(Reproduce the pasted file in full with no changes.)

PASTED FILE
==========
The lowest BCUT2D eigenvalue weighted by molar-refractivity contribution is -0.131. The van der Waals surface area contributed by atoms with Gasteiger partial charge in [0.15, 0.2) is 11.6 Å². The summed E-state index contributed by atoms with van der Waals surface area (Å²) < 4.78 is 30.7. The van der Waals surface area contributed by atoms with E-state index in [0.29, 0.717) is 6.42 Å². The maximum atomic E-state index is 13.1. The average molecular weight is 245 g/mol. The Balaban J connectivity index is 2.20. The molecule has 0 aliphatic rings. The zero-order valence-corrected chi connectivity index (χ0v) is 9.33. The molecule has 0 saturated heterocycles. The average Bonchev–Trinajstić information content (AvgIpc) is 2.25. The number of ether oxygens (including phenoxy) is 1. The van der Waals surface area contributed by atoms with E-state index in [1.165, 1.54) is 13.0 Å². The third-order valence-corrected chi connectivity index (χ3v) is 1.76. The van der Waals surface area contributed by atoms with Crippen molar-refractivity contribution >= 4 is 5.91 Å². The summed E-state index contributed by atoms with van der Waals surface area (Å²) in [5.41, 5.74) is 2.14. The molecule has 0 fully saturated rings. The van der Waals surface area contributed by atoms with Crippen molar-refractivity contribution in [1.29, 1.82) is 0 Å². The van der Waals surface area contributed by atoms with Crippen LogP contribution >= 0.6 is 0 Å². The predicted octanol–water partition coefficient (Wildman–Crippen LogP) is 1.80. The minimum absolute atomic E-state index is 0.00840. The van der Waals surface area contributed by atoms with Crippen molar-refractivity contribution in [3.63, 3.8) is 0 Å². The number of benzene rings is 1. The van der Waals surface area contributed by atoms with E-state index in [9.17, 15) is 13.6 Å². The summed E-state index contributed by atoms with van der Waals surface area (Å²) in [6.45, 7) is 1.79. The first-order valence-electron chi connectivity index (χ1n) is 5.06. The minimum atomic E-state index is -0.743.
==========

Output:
The lowest BCUT2D eigenvalue weighted by molar-refractivity contribution is -0.131. The van der Waals surface area contributed by atoms with Gasteiger partial charge in [0.15, 0.2) is 11.6 Å². The summed E-state index contributed by atoms with van der Waals surface area (Å²) < 4.78 is 30.7. The van der Waals surface area contributed by atoms with E-state index in [0.29, 0.717) is 6.42 Å². The maximum atomic E-state index is 13.1. The average molecular weight is 245 g/mol. The Balaban J connectivity index is 2.20. The molecule has 0 aliphatic rings. The zero-order valence-corrected chi connectivity index (χ0v) is 9.33. The molecule has 0 saturated heterocycles. The average Bonchev–Trinajstić information content (AvgIpc) is 2.25. The number of ether oxygens (including phenoxy) is 1. The van der Waals surface area contributed by atoms with E-state index in [1.165, 1.54) is 13.0 Å². The third-order valence-corrected chi connectivity index (χ3v) is 1.76. The van der Waals surface area contributed by atoms with Crippen molar-refractivity contribution >= 4 is 5.91 Å². The summed E-state index contributed by atoms with van der Waals surface area (Å²) in [5.41, 5.74) is 2.14. The molecule has 0 fully saturated rings. The van der Waals surface area contributed by atoms with Crippen molar-refractivity contribution in [1.29, 1.82) is 0 Å². The van der Waals surface area contributed by atoms with Crippen LogP contribution >= 0.6 is 0 Å². The predicted octanol–water partition coefficient (Wildman–Crippen LogP) is 1.80. The minimum absolute atomic E-state index is 0.00840. The van der Waals surface area contributed by atoms with Crippen molar-refractivity contribution in [3.63, 3.8) is 0 Å². The number of benzene rings is 1. The van der Waals surface area contributed by atoms with E-state index in [9.17, 15) is 13.6 Å². The summed E-state index contributed by atoms with van der Waals surface area (Å²) in [6.45, 7) is 1.79. The first-order valence-electron chi connectivity index (χ1n) is 5.06. The minimum atomic E-state index is -0.743.